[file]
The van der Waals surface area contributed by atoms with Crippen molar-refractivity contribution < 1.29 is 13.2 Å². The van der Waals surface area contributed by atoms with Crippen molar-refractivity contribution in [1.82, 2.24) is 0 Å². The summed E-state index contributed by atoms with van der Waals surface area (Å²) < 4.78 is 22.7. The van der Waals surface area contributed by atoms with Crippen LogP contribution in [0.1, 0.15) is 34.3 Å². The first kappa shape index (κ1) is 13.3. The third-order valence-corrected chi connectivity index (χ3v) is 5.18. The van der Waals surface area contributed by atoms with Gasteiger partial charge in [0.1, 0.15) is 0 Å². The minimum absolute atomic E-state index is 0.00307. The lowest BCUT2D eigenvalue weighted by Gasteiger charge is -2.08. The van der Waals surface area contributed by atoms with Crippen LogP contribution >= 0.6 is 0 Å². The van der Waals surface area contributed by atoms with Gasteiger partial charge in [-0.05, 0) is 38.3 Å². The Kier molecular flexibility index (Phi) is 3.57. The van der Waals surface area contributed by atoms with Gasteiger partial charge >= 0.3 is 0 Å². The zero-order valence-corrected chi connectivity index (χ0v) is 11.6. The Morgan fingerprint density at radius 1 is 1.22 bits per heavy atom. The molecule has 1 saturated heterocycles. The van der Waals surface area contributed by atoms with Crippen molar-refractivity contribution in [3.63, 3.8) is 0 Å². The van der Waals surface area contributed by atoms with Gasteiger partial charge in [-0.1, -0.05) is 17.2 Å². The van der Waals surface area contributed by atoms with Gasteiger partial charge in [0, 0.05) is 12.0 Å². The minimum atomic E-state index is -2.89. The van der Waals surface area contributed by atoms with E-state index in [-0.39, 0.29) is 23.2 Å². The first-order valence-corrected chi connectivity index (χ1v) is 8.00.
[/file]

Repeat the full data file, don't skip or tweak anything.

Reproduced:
The van der Waals surface area contributed by atoms with Crippen molar-refractivity contribution < 1.29 is 13.2 Å². The van der Waals surface area contributed by atoms with Crippen molar-refractivity contribution in [1.82, 2.24) is 0 Å². The summed E-state index contributed by atoms with van der Waals surface area (Å²) < 4.78 is 22.7. The van der Waals surface area contributed by atoms with Crippen LogP contribution in [0.1, 0.15) is 34.3 Å². The first kappa shape index (κ1) is 13.3. The third-order valence-corrected chi connectivity index (χ3v) is 5.18. The van der Waals surface area contributed by atoms with Gasteiger partial charge in [0.1, 0.15) is 0 Å². The minimum absolute atomic E-state index is 0.00307. The lowest BCUT2D eigenvalue weighted by Gasteiger charge is -2.08. The van der Waals surface area contributed by atoms with Crippen LogP contribution >= 0.6 is 0 Å². The van der Waals surface area contributed by atoms with Gasteiger partial charge in [-0.05, 0) is 38.3 Å². The Kier molecular flexibility index (Phi) is 3.57. The van der Waals surface area contributed by atoms with Gasteiger partial charge >= 0.3 is 0 Å². The zero-order valence-corrected chi connectivity index (χ0v) is 11.6. The Morgan fingerprint density at radius 1 is 1.22 bits per heavy atom. The molecule has 1 saturated heterocycles. The van der Waals surface area contributed by atoms with Crippen molar-refractivity contribution in [3.63, 3.8) is 0 Å². The van der Waals surface area contributed by atoms with Gasteiger partial charge in [-0.1, -0.05) is 17.2 Å². The van der Waals surface area contributed by atoms with Gasteiger partial charge in [0, 0.05) is 12.0 Å². The minimum atomic E-state index is -2.89. The van der Waals surface area contributed by atoms with E-state index in [-0.39, 0.29) is 23.2 Å². The first-order valence-corrected chi connectivity index (χ1v) is 8.00.